Effects of intraphrenic injection of potassium on diaphragm activation

G. S. Supinski, T. Dick, D. Stofan, A. F. DiMarco

Research output: Contribution to journalArticlepeer-review

12 Scopus citations


The purpose of the present study was to determine whether potassium, injected into the arterial supply of the diaphragm, would reflexly alter efferent diaphragmatic motor outflow and systemic arterial pressure. Studies were performed using in situ canine diaphragm muscle strips in which the inferior phrenic artery and vein were cannulated and all other sources of strip blood flow were ligated. Injection of potassium (0.1 meq) into the inferior phrenic artery elicited a small transient (1-2 breaths) decrease in the peak strip tension developed during spontaneous muscle contractions, in peak integrated strip electromyographic (EMG) activity, and in the peak integrated EMG activity of the contralateral hemidiaphragm. This was followed by a more pronounced and more sustained increase in each of these parameters as well as an increase in systemic arterial pressure. This latter excitatory response was qualitatively similar to that induced by the injection of capsaicin (5 and 25 μg) into the phrenic artery. Section of the left phrenic nerve abolished the effects of intra-arterial potassium and capsaicin on systemic arterial pressure and right hemidiaphragm EMG activity. These data support the existence of a potent excitatory phrenic-to-phrenic reflex that can be activated by potassium injection into the diaphragm. Activation of this pathway increases diaphragm motor activation and augments systemic arterial pressure.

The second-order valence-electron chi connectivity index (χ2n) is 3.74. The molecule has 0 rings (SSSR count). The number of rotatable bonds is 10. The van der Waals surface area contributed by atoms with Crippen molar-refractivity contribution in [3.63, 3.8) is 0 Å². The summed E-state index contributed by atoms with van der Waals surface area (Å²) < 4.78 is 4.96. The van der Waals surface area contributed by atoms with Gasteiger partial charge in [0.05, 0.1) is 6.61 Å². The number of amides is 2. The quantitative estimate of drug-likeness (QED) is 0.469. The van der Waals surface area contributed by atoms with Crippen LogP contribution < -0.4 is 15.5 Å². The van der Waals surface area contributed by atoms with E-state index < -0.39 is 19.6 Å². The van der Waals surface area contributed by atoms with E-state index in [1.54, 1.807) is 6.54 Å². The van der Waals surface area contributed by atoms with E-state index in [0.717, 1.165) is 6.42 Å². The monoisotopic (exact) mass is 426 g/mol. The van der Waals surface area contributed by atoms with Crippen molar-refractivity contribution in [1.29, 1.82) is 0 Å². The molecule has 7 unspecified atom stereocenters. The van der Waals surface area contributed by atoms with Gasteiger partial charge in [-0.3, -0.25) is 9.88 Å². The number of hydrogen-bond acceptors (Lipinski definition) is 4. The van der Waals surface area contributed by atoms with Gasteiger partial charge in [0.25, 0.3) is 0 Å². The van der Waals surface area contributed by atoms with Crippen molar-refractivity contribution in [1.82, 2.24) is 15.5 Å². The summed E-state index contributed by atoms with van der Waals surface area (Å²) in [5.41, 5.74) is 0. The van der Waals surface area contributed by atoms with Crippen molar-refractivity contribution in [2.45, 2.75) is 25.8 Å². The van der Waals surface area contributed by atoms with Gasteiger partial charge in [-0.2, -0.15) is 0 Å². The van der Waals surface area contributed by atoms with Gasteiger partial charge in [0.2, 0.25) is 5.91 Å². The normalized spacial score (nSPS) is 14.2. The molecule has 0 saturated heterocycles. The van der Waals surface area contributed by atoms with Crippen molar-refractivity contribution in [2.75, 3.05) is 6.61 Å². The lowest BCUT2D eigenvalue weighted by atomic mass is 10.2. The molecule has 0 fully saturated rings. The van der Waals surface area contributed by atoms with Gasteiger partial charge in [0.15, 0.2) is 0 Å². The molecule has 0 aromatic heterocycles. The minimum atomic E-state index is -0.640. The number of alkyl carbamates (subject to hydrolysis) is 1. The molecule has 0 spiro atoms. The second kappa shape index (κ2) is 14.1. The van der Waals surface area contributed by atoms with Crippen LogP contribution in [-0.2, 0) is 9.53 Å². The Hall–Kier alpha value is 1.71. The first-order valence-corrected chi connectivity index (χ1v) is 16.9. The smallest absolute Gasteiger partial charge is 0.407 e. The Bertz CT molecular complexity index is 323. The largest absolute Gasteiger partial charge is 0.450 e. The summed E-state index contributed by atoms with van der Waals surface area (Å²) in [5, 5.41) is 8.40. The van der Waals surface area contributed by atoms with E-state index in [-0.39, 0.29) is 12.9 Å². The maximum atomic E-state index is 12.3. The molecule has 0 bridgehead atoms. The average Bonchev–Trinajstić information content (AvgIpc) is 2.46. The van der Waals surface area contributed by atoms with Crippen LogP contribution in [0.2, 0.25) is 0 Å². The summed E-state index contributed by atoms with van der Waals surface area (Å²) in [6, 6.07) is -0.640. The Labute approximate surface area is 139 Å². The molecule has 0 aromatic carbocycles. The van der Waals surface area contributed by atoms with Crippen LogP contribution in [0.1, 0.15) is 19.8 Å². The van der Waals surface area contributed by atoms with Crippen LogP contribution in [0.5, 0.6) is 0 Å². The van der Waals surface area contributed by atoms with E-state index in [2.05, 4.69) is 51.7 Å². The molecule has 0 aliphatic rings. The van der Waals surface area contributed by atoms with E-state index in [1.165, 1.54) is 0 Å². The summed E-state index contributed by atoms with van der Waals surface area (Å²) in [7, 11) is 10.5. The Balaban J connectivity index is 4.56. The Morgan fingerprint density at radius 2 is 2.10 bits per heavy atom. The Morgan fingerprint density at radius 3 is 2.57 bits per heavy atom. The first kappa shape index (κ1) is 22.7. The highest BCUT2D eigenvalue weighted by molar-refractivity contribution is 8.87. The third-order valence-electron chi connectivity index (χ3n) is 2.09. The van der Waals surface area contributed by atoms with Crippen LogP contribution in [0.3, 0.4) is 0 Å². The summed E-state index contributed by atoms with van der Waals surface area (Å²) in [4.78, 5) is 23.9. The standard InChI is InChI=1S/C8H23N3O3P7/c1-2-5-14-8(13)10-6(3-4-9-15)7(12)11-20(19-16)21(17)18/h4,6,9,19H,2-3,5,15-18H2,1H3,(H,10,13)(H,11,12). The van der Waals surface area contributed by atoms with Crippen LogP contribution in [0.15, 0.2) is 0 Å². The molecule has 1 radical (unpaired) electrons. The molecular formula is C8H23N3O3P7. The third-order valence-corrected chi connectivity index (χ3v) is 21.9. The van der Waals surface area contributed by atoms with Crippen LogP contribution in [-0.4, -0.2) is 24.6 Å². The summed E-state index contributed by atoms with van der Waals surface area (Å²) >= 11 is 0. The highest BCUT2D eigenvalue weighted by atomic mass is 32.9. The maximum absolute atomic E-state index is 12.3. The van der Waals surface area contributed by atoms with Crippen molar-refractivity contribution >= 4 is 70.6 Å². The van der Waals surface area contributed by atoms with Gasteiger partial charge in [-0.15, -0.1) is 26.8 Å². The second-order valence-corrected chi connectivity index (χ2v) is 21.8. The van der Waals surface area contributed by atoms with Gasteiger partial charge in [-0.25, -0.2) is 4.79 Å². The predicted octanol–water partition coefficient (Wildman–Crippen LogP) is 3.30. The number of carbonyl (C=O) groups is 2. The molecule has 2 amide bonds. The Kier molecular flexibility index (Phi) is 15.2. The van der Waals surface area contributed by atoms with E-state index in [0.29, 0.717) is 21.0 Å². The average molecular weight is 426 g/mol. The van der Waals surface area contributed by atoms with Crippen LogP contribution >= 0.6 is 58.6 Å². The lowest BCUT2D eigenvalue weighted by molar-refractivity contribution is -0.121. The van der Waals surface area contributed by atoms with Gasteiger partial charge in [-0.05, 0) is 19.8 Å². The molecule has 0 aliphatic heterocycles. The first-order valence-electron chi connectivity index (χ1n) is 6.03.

Original languageEnglish
Pages (from-to)1186-1194
Number of pages9
JournalJournal of Applied Physiology
Issue number3
StatePublished - 1993


  • capsaicin
  • muscle blood flow
  • skeletal muscle
  • tension development

ASJC Scopus subject areas

  • Physiology
  • Physiology (medical)


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